And you have to put a little more at stake than just money. For Ken, Me and the Watson. Why did they call it Watson, anyway? Wasn’t Watson just Sherlock Holmes’ butler? And Alexander Graham Bell’s friend who was in the other room and got the first phone call. Why not call the thing what it is: HYDE. Or LILITH. Or Beezelbub of the Underland? Its dark, soulless visage no doubt crushed the very spirit of our human champions. Maybe force it to wear a blonde wig. And talk in Valley Girl language. “Like Oh My God, Gag Me with a Spoon, Alex. I’ll like take like Potpourri for like $800!”
This rematch should happen on Neutral Ground. I suggest Indianapolis. Halftime at the next Super Bowl. This gives Ken a chance to put the pieces of his broken ego back together. And for me to eat some Twinkies. There probably won’t even Be a Super Bowl because of the Looming Lockout, so America will just be watching commercials and various superstars mangling America’s Favorite Patriotic songs. Make IBM take their little Cabinet of Wonders on the Road. Get the military involved to make sure there are no shenanigans this time like plugging it into the Internet or texting it answers from the audience. Also, I want the damned thing to NOT be plugged into the Jeopardy game. It needs to be able to hear Alex and to read the hint on the little blue screen. How much time does it take a human to hear Alex and see it printed out and understand just what the hell the half-idiot writers of “Jeopardy!” were getting at? (Was a Dave Eggers mention really necessary during Wednesday night’s episode? The category was Non-fiction. And it’s obvious that Watson has some kind of super Amazon app embedded in its evil systems. The first 200 pages of Dave’s Heartbreaking Work of Staggering Genius were pretty good. Everything else is Twee Bullshit. “I am a dog from a short story. I am fast and strong. Too bad you know I die in the river from the title of this short story. Woooof!” I mean, seriously, “Jeopardy!” Get a library card. There are billions of other writers and I’ve seen at least 5 shows in which you’ve used some form of Dave Eggers. )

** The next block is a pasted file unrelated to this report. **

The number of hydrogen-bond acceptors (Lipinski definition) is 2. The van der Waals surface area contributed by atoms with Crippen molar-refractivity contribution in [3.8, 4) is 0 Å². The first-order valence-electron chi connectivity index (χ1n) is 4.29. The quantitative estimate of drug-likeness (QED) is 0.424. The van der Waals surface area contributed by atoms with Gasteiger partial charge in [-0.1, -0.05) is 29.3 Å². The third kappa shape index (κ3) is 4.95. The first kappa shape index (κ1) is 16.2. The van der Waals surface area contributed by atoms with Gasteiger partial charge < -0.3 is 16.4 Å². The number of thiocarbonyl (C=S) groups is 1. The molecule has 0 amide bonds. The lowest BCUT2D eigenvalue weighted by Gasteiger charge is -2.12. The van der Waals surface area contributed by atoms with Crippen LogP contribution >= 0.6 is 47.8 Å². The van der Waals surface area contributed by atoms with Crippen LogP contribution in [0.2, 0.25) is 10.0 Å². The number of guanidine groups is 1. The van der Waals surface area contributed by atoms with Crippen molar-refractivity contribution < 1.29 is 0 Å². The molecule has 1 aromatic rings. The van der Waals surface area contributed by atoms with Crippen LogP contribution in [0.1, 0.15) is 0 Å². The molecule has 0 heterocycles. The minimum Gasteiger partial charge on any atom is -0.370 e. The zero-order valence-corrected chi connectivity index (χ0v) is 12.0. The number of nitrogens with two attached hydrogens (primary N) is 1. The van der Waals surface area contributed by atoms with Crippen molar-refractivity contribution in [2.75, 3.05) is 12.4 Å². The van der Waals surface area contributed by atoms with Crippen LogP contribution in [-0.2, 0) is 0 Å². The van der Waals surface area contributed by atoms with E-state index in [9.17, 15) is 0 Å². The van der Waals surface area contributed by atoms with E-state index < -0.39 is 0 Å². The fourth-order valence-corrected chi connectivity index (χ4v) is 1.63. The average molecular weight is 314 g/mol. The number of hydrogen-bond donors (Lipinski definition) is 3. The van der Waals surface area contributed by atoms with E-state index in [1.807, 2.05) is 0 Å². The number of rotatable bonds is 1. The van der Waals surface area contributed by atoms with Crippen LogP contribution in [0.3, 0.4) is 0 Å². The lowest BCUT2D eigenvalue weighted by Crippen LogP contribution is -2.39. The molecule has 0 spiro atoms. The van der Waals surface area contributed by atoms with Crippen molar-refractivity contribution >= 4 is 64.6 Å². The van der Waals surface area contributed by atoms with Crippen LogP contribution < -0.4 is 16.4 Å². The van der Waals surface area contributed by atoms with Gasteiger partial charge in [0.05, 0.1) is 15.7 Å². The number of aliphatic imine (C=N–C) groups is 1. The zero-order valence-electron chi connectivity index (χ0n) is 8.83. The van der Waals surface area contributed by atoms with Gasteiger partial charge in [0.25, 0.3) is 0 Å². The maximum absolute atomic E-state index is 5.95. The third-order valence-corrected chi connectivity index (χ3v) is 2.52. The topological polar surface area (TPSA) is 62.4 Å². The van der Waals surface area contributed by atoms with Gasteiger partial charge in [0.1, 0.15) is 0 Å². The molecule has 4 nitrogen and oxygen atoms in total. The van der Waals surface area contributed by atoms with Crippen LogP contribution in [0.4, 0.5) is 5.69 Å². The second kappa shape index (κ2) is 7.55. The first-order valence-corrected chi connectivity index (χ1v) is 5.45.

Ben Wieder at The Chronicle Of Higher Education:
The victory made one group of people very happy.
The computer-science department at the University of Texas at Austin hosted viewing parties for the first two nights of the competition.
“People were cheering for Watson,” says Ken Barker, a research scientist at Texas. “When they introduced Brad and Ken, there were a few boos in the audience.”
Texas is one of eight universities whose researchers helped develop the technology on which Watson is based. Many of the other universities hosted viewing parties for the three days of competition as well.
Mr. Barker says he was blown away by Watson’s performance on the show, particularly the computer’s ability to make sense of Jeopardy!‘s cleverly worded clues.
But the computer did make a few mistakes along the way.
Most notably, Watson incorrectly wrote “Toronto” in response to a Final Jeopardy clue in the category of U.S. Cities. Both Mr. Jennings and Mr. Rutter returned the correct response, which was Chicago.
Mr. Barker says Watson may have considered U.S. to be a synonym of America and, as such, considered Toronto, a North American city, to be a suitable response.
Raymond J. Mooney, a computer-science professor at Texas, says Final Jeopardy is the Achilles heel of the computer.
“If it didn’t have to answer that question, it wouldn’t have,” he says.
Clues in that final round are often more complicated than others in the show because they involve multiple parts.
The phrasing of the question Watson got wrong included what linguists refer to as an ellipsis, an omitted phrase whose meaning is implicit from other parts of the sentence. The clue that tripped up Watson, “Its largest airport is named for a World War II hero; its second largest, for a World War II battle,” left out “airport is named” in the second clause.
Mr. Mooney says it will be some time before the average person will be using a computer with the capabilities of Watson, but he did see one potential immediate impact from the show.
The sentient computers of the future are going to think it pretty hilarious that a knowledge-based showdown between one of their own and a creature with a liver was ever considered a fair fight.